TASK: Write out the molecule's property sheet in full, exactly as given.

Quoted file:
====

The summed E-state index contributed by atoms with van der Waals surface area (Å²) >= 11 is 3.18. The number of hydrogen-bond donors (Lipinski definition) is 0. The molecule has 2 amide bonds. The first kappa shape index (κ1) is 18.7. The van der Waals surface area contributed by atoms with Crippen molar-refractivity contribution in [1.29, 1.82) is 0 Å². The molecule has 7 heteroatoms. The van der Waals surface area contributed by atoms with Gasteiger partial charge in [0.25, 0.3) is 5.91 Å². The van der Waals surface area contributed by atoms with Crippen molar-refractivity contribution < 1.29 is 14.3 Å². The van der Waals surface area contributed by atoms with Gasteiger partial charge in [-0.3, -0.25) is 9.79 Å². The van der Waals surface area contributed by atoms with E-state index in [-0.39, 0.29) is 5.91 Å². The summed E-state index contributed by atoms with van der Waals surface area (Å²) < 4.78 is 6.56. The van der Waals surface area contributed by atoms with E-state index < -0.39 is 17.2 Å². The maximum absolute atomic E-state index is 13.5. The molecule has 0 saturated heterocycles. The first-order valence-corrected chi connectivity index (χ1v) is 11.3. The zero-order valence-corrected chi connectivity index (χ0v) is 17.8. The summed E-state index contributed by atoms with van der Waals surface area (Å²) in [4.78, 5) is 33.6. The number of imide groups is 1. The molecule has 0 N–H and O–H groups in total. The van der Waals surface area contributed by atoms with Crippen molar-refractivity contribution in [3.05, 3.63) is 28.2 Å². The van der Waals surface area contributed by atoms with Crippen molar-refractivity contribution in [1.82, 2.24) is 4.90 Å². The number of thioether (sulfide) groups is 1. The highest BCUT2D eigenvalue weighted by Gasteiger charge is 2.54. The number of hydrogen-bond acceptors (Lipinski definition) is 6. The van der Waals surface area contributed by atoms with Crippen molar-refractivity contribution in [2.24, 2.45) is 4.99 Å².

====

The summed E-state index contributed by atoms with van der Waals surface area (Å²) >= 11 is 3.18. The number of hydrogen-bond donors (Lipinski definition) is 0. The molecule has 2 amide bonds. The first kappa shape index (κ1) is 18.7. The van der Waals surface area contributed by atoms with Crippen molar-refractivity contribution in [1.29, 1.82) is 0 Å². The molecule has 7 heteroatoms. The van der Waals surface area contributed by atoms with Gasteiger partial charge in [0.25, 0.3) is 5.91 Å². The van der Waals surface area contributed by atoms with Crippen molar-refractivity contribution < 1.29 is 14.3 Å². The van der Waals surface area contributed by atoms with Gasteiger partial charge in [-0.3, -0.25) is 9.79 Å². The van der Waals surface area contributed by atoms with E-state index in [-0.39, 0.29) is 5.91 Å². The summed E-state index contributed by atoms with van der Waals surface area (Å²) < 4.78 is 6.56. The van der Waals surface area contributed by atoms with E-state index < -0.39 is 17.2 Å². The maximum absolute atomic E-state index is 13.5. The molecule has 0 saturated heterocycles. The first-order valence-corrected chi connectivity index (χ1v) is 11.3. The zero-order valence-corrected chi connectivity index (χ0v) is 17.8. The summed E-state index contributed by atoms with van der Waals surface area (Å²) in [4.78, 5) is 33.6. The number of imide groups is 1. The molecule has 0 N–H and O–H groups in total. The van der Waals surface area contributed by atoms with Crippen molar-refractivity contribution in [3.05, 3.63) is 28.2 Å². The van der Waals surface area contributed by atoms with Crippen molar-refractivity contribution in [1.82, 2.24) is 4.90 Å². The number of thioether (sulfide) groups is 1. The highest BCUT2D eigenvalue weighted by Gasteiger charge is 2.54. The number of hydrogen-bond acceptors (Lipinski definition) is 6. The van der Waals surface area contributed by atoms with Crippen molar-refractivity contribution in [2.24, 2.45) is 4.99 Å².